This past week I taught a class for grade school kids at Peace Village Newberg on the topic of “Spaceship Earth.” Peace Village is an “international nonprofit that teaches the power of peace to children, families, and communities.” We have had a Peace Village day camp at North Valley Friends Church in Newberg, OR for the past 4 years, I believe, and we partner with a Ba’hai congregation, the City of Newberg, and a local Rotary Club. Peace Village intentionally focuses on the themes of mindfulness, connection to nature, media literacy, and conflict resolution. I had the idea to do a class on Quaker economist Kenneth Boulding’s idea of “Spaceship Earth,” and this topic fit well with the Peace Village values. I thought I’d share the curriculum I developed this week, in case anyone wants to use or adapt it. You could use this for any day camp; it wouldn’t have to be for Peace Village.
One other thing that made this class relevant was that volunteers from the class signed up to help with sorting compost, recycling, and trash at snack and lunch each day. We got the kitchen staff and the middle school group more on board throughout the week and saw quite a bit of improvement.
A couple weeks before camp started, I went to my local library and picked out some children’s books on the topics we were going to talk about. I asked my friendly librarian to help out, and she found me a bunch of books. I also searched for the terms I’d be talking about and ordered some from other area libraries. I’ve included a bibliography at the end of this post. These are good to have in the classroom for students to read if you end up with extra time at the end of the lesson.
- Five 50-minute sessions
- Split into two classes: 2nd-3rd graders and 4th-6th graders
- Each class had about a dozen students and three high school-aged counselors
- Day 1: Introduction to Spaceship Earth (download the first day’s lesson plan)
- Day 2: Food & Waste
- Day 3: Water & Soil
- Day 4: Biodiversity
- Day 5: Reflect
Materials Day 1:
- Field journals: I used small, lined spiral notebooks, about 2″ x 3″, that came in packs of 3
- Coloring sheets: Solar System, Simple Spaceship Earth, Earth Doodle
- Glue or glue sticks
- Compost bin
- Recycle bin
- Device to play YouTube video on (with Internet access or download the video beforehand)
The first day we really only had about 40 minutes, due to everyone getting used to the schedule, and all the details that have to happen on the first day of camp. I introduced the concept of “Spaceship Earth,” then we played a name game to get to know one another a bit. Each student received a field journal, and they wrote a few things they’d want to bring if they were going on a spaceship, and then a few things we would need to make sure were available if we knew we were going to be on a spaceship for the foreseeable future. The older kids, especially, did a good job of figuring out what things we would need if we were on a spaceship, and eventually realized that we’d need them to cycle through the system rather than just throwing away garbage out the hatch or bringing extra air tanks, so this was a good start to helping them think about how we care for the planet that is our spaceship.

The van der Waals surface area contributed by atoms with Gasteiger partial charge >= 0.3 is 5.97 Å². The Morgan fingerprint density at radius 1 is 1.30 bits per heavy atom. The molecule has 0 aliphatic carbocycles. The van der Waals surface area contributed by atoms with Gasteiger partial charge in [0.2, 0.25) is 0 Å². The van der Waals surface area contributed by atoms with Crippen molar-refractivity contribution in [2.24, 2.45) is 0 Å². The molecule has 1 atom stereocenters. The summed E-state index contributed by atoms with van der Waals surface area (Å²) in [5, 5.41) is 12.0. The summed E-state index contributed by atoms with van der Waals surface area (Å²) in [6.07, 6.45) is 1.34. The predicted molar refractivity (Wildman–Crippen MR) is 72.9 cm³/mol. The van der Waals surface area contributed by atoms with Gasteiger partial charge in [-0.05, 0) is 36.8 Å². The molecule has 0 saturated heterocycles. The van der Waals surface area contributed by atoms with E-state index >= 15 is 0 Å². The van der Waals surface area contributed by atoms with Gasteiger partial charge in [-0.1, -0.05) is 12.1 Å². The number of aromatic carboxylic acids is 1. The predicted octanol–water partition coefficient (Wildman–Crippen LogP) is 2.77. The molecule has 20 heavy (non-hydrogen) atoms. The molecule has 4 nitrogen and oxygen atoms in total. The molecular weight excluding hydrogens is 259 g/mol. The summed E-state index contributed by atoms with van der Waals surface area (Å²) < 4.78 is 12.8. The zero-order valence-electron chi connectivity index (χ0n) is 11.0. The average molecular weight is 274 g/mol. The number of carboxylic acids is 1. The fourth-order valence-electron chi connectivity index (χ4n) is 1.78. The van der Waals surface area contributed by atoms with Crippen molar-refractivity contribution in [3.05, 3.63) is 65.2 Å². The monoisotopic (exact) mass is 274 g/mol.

We watched the first part of the YouTube video: “Stunning Views – From Earth to Universe and Back Again,” discussed it, and then read You’re Aboard Spaceship Earth. I explained about the compost and recycling helpers, and students signed up to help out. With any extra time, I had magazines available, books to read, and coloring sheets, so they could decorate the cover of their field journals, read, or color.
This day went well for the 4th-6th grade group. I had a challenge with the younger kids because about 2/3 of the class decided they had to use the restroom in the middle—which was probably true. They hadn’t had time to go during the snack break right before my class. Therefore, everything got a bit disorganized, but it worked out OK. The older kids really liked the book You’re Aboard Spaceship Earth, which I was kind of surprised about, since it goes into quite a bit of detail. I glossed over some of the details and summarized for the younger kids, which worked pretty well, but it was kind of long for their attention span.
We did have a few minutes at the end of the older kids’ class to work on decorating field journals, or reading and coloring.
At the end of the day I gathered all the compost, trash, and recycling and weighed it. Here are our stats for the first day:
Day 1 Bibliography: